Esther Kinsky arrived in Battonya, a town in the south-east of Hungary, from Berlin. About five years ago, she
was held up at the customs. Stuck at a railway station, she looked for a
place to sleep, and eventually she did not continue her trip to Serbia
and Romania as planned. Ever since, she has written two novels about her
experiences in German.
In 1983, literary historian Lóránt Kabdebó conducted a series of interviews with Miklós Szentkuthy. These interviews — confessions — were later published in a book form. The excerpt published here is about the genealogy of Szentkuthy's monumental masterpiece, Prae, forthcoming in English from Contra Mundum Press.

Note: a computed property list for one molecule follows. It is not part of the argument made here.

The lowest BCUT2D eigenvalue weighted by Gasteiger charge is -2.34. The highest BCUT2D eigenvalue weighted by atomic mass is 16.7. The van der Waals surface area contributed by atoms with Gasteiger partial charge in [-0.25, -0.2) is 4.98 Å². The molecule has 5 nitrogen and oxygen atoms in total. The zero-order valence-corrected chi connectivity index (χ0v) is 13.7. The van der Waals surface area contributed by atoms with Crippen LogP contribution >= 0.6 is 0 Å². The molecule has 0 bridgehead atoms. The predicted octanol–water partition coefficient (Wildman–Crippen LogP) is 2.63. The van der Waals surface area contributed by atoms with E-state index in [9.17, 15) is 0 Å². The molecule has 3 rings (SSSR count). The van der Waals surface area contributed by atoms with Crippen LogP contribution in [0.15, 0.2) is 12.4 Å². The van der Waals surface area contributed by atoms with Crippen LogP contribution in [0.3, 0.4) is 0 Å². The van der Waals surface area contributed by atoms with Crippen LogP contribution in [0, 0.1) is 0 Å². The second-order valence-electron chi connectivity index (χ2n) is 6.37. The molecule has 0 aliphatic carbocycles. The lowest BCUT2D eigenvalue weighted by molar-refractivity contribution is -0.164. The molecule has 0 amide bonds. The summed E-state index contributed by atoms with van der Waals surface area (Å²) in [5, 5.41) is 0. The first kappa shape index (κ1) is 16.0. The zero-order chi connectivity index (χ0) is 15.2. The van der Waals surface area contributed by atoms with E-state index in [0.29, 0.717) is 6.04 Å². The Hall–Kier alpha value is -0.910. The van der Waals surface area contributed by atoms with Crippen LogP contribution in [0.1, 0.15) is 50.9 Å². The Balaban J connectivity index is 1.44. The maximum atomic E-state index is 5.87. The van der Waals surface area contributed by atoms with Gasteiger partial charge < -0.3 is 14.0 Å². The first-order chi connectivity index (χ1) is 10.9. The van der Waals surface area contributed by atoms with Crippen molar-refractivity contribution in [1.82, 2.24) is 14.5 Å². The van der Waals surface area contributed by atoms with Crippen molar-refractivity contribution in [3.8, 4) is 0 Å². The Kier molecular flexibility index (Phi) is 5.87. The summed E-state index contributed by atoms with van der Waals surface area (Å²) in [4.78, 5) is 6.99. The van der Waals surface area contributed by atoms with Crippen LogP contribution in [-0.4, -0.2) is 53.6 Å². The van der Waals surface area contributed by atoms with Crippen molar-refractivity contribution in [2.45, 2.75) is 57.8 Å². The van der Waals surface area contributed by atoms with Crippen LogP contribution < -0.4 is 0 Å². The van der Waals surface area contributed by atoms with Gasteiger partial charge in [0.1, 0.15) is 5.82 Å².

Party is a CD-shaped book with rhymes translated, adapted, and written by Kinga Tóth, and illustrated by herself. Based on Hungarian, German and English nursery rhymes, the poems contain sharp social and political commentary on aggression, poverty, tradition and authority.
I was travelling with my then four-year-old daughter Sally on the No. 2
tram running along the Pest bank of the Danube opposite Gellért Hill.
Sally posed the question: “Why is that tall lady throwing the little
fish into the water?”